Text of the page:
American Mary


J. Soska and S. Soska


E. Tylor and J. Curtis




IndustryWorks Pictures



Running time:

102 min








Medical school, surgery, sexual harassment, sexual assault, rape, Revenge, professor, misogyny, Stereotype
Mary Mason is a medical student who hopes to become a surgeon. She is struggling financially, unable to pay bills and tuition fees, and resorts to working in a shady strip club to make ends meet. One evening she is asked by the club's owner, Billy Barker, to perform life-saving surgery on one of his criminal colleagues who has been tortured and disfigured by a rival gang. She reluctantly agrees, since the club owner will pay her thousands of dollars in cash. When word gets out about Mary's surgical skills, she is approached by various denizens of the strip club who want her to perform various body modifications on them; their willingness to pay solves Mary's financial problems. She becomes renowned as a skilled "underground" surgeon, who will perform any body modification surgery her clients desire — no matter how bizarre — including face and genital transplants, amputations, and implanting horns in foreheads.

Meanwhile, Mary is invited to a party hosted by two professors, one of whom is Dr. Grant, Mary's surgery professor. They slip a drug into Mary's drink, and Grant carries an almost comatose Mary into a back room where he brutally assaults and rapes her. Mary decides to quit medical school, and instead of reporting the rape, asks Billy to send a couple of his guys to kidnap Dr. Grant and bring him to her, whereupon she displays her considerable surgical skills to — and on — her former professor. Whether he will ever be able to return to the classroom is the least of Dr. Grant's worries.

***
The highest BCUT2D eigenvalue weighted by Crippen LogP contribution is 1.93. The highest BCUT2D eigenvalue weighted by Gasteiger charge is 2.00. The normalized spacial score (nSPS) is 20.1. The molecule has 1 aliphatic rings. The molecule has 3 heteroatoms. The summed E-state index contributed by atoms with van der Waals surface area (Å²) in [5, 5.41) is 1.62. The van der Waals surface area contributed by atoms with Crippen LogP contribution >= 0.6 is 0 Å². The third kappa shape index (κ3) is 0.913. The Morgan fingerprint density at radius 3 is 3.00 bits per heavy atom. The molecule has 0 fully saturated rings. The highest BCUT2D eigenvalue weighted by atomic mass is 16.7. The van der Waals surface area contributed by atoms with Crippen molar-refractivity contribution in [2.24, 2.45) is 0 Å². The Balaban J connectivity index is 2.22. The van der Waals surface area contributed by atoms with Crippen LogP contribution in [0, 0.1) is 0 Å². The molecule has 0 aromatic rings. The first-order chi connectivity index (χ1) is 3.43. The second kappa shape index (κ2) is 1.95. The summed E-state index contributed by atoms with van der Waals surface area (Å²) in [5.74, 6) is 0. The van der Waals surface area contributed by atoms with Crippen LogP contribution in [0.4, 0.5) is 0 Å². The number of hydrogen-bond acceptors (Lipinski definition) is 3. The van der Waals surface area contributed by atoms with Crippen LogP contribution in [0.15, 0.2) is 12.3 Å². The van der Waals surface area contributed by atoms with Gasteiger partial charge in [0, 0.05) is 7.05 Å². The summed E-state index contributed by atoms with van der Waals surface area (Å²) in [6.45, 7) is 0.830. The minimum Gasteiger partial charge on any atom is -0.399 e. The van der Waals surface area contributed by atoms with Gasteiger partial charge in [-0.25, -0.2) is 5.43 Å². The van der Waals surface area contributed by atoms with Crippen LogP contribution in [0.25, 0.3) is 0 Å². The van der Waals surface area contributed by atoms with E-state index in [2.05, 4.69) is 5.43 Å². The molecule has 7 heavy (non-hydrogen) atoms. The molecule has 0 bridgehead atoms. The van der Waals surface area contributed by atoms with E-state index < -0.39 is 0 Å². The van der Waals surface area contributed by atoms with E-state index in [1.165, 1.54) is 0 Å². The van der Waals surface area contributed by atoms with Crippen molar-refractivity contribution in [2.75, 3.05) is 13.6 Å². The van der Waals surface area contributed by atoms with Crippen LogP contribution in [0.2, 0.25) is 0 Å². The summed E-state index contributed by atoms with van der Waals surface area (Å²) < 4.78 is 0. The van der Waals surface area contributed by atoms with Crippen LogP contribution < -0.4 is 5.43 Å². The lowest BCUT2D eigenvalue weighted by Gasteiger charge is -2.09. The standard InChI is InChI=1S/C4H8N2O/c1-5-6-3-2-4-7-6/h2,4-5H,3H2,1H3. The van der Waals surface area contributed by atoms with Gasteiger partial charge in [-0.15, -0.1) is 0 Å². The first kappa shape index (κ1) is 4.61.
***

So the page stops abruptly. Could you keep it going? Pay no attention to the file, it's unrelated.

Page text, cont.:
Teaching Notes:
Portrayal of professors:
Here we have another reinforcement of the cultural stereotype of the nasty, lecherous professor, as well as the more recent media images of college campuses rife with sexual assault.

The film is a combination horror film and revenge fantasy. Medical schools have been Hollywood's favourite choice for horror films involving outlandish medical experiments ever since the first film version of Frankenstein. After all, you have to learn these skills somewhere; Hollywood's penchant for dichotomous figural stereotypes — the ploughman and the professor — leaves no room for the gifted amateur or the gentleman adventurer. Similarly, the setting also provides the rationale for how Mary obtained her surgical skills, allowing her to turn the operating tables on her rapist prof. Mary's plight provides a motive for her actions; both her physical attractiveness and her victimhood — being raped by her professor; someone in a position of trust — allow the audience to see Mary in a more sympathetic light, rather than your run-of-the-mill campus psycho-killer.